Citation: Moritz, Carolyn, Rachel J Smart, Aaron Retteen, Matthew Hunter, Sarah Stanley, Devin Soper, and Micah Vandegrift 2017. “De-centering and Recentering Digital Scholarship: A Manifesto”. LIS Scholarship Archive. August 7. DOI: 10.17605/OSF.IO/T7HFU.

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Source: LIS Scholarship Archive

Open Access and the Humanities: Contexts, Controversies, and the Future

Author: Martin Paul Eve

Abstract: If you work in a university, you are almost certain to have heard the term ‘open access’ in the past couple of years. You may also have heard either that it is the utopian answer to all the problems of research dissemination or perhaps that it marks the beginning of an apocalyptic new era of ‘pay-to-say’ publishing. In this book, Martin Paul Eve sets out the histories, contexts and controversies for open access, specifically in the humanities. Broaching practical elements alongside economic histories, open licensing, monographs and funder policies, this book is a must-read for both those new to ideas about open-access scholarly communications and those with an already keen interest in the latest developments for the humanities. This title is also available as Open Access via Cambridge Books Online.

Citation: Eve, Martin P., 2014. “Open Access and the Humanities: Contexts, Controversies, and the Future”. Humanities Commons. DOI: 10.17613/M68W2B.

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Source: Humanities Commons

Scaling Research Data Management Services Along the Maturity Spectrum: Three Institutional Perspectives

Authors: Cinthya Ippoliti, Amy Koshoffer, Renaine Julian, Micah Vandegrift, Devin Soper, Sophie Meridien

Abstract:  Research data services promise to advance many academic libraries’ strategic goals of becoming partners in the research process and integrating library services with modern research workflows. Academic librarians are well positioned to make an impact in this space due to their expertise in managing, curating, and preserving digital information, and a history of engaging with scholarly communications writ large. Some academic libraries have quickly developed infrastructure and support for every activity ranging from data storage and curation to project management and collaboration, while others are just beginning to think about addressing the data needs of their researchers. Regardless of which end of the spectrum they identify with, libraries are still seeking to understand the research landscape and define their role in the process. This article seeks to blend both a general perspective regarding these issues with actual case studies derived from three institutions, University of Cincinnati, Oklahoma State University, and Florida State University, all of which are at different levels of implementation, maturity, and campus involvement.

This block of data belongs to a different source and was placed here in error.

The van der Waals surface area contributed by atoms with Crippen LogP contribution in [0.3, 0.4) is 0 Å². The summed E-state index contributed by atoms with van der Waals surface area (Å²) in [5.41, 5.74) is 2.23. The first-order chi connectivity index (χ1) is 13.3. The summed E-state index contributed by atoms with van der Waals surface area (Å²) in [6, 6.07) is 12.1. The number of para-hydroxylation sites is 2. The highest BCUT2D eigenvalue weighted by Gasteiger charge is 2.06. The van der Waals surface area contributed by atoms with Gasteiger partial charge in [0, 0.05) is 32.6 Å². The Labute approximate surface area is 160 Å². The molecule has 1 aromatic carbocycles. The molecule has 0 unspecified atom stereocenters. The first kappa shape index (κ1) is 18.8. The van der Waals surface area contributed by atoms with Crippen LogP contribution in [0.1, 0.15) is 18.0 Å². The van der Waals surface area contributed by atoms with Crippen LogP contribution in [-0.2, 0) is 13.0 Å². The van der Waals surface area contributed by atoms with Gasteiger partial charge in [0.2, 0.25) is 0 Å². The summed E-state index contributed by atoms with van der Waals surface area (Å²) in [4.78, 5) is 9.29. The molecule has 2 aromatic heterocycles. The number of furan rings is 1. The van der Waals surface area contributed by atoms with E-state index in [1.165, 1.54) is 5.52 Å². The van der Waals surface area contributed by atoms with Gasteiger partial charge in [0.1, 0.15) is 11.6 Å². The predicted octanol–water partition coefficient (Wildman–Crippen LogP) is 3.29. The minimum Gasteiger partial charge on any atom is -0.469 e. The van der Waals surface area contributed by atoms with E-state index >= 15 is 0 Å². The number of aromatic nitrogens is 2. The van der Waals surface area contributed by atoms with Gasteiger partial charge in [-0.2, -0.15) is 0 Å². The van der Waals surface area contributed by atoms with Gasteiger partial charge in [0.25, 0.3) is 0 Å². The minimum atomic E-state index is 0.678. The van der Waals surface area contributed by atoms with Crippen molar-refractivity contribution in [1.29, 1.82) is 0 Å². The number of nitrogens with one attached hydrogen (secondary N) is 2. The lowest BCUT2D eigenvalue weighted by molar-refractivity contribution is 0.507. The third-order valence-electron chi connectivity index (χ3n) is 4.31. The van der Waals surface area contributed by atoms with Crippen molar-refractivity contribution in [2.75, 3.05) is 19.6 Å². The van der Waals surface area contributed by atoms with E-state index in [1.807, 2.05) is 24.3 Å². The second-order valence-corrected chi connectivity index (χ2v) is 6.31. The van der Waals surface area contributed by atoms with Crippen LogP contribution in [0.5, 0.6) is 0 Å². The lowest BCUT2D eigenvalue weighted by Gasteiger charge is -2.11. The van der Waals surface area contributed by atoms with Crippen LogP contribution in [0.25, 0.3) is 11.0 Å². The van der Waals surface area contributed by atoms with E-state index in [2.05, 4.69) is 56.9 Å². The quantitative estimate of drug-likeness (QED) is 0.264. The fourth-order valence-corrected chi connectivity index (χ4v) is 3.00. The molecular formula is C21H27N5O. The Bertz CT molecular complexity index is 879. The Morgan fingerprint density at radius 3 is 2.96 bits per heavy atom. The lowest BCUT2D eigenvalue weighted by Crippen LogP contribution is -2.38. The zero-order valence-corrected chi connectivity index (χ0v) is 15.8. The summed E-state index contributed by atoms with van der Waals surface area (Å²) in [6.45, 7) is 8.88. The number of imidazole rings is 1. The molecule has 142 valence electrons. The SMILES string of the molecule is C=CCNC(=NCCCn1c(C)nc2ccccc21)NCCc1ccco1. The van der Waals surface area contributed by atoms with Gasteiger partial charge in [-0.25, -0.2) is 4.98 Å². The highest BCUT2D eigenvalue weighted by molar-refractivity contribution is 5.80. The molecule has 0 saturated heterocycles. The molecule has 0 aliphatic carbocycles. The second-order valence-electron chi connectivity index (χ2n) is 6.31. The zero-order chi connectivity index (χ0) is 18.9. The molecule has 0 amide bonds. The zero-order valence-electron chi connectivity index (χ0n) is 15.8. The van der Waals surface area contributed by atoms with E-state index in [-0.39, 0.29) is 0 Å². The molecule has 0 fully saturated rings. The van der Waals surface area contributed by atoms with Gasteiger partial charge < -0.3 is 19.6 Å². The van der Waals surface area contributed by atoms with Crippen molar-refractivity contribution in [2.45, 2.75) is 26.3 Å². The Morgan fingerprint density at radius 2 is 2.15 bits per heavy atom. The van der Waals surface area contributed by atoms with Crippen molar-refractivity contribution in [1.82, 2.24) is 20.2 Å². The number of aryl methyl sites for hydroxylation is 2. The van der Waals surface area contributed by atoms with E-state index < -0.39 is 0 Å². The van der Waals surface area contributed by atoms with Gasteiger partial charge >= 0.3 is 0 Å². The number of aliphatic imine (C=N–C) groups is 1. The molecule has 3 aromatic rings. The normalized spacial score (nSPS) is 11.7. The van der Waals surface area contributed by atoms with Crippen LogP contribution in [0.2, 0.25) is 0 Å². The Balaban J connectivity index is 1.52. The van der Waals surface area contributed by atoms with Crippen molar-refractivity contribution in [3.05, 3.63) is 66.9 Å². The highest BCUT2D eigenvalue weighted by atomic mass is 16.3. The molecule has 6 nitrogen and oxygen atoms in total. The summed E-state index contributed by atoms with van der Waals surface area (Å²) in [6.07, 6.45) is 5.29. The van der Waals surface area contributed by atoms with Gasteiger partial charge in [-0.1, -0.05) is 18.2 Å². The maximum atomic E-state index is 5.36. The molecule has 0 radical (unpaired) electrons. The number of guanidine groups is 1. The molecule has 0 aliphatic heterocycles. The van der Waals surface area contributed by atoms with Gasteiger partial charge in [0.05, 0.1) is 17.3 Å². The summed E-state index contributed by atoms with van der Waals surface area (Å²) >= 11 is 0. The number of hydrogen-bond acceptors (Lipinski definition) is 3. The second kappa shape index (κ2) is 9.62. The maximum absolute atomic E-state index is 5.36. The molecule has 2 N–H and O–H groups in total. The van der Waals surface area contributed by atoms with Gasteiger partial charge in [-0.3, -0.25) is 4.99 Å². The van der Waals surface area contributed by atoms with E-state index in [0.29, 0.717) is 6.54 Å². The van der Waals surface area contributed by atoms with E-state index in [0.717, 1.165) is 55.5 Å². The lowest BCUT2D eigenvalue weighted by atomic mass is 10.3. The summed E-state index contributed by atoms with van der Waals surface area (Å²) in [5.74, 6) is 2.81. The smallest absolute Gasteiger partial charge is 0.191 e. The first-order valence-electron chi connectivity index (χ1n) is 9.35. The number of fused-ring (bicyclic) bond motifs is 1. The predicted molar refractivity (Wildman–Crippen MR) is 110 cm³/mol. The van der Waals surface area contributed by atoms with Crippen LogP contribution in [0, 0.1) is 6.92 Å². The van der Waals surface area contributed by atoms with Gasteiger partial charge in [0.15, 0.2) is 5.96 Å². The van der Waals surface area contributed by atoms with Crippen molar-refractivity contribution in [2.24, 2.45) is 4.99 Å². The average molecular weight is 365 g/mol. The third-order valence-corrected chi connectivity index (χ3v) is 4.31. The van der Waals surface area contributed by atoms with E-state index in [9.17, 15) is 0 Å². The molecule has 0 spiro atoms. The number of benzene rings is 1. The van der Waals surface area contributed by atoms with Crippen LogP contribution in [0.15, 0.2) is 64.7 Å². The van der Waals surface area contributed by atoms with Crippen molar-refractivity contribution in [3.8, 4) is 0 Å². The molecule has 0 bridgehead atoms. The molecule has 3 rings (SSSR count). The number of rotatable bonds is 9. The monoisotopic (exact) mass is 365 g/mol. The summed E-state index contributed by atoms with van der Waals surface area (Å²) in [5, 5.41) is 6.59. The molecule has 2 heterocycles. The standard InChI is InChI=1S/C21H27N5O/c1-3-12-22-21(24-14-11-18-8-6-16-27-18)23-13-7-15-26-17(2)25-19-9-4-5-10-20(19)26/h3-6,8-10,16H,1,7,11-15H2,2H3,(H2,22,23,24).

Citation: Ippoliti, C., Koshoffer, A. E., Julian, R., Vandegrift, M., Soper, D., & Meridien, S. (2018, January 12). Scaling Research Data Management Services Along the Maturity Spectrum: Three Institutional Perspectives. Retrieved from 10.17605/OSF.IO/WZ8FN.

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Source: LIS Scholarship Archive

Reproducibility Librarianship

Author: Vicky Steeves

Abstract: Over the past few years, research reproducibility has been increasingly highlighted as a multifaceted challenge across many disciplines. There are socio-cultural obstacles as well as a constantly changing technical landscape that make replicating and reproducing research extremely difficult. Researchers face challenges in reproducing research across different operating systems and different versions of software, to name just a few of the many technical barriers. The prioritization of citation counts and journal prestige has undermined incentives to make research reproducible.

While libraries have been building support around research data management and digital scholarship, reproducibility is an emerging area that has yet to be systematically addressed. To respond to this, New York University (NYU) created the position of Librarian for Research Data Management and Reproducibility (RDM & R), a dual appointment between the Center for Data Science (CDS) and the Division of Libraries. This report will outline the role of the RDM & R librarian, paying close attention to the collaboration between the CDS and Libraries to bring reproducible research practices into the norm.

Citation: Steeves, Vicky. “Reproducibility Librarianship.” Collaborative Librarianship 9, no. 2 (2017): 80-89. http://digitalcommons.du.edu/collaborativelibrarianship/vol9/iss2/4.

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Public Libraries as Publishers: Critical Opportunity

Author: Kathryn M. Conrad

Abstract: Libraries have a long and distinguished history of publishing, since their earliest days. Traditionally libraries published to expose their collections through bibliographies, facsimiles, and catalogs. While the Internet has made discovery and dissemination of library holdings easier than ever before, digital publishing technologies have also unlocked compelling new purposes for library publishing, including through Open Access publishing initiatives. The self-publishing explosion and availability of self-publishing tools and services geared to libraries have heralded new opportunities for libraries, especially public libraries, to engage their communities in new ways. By supporting self-publishing initiative in their communities, public libraries can promote standards of quality in self-publishing, provide unique opportunities to engage underserved populations, and become true archives of their communities.

Citation: Conrad, K. M. (2017). Public Libraries as Publishers: Critical Opportunity. Journal of Electronic Publishing, 20(1). http://dx.doi.org/10.3998/3336451.0020.106

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Source: Public Libraries as Publishers: Critical Opportunity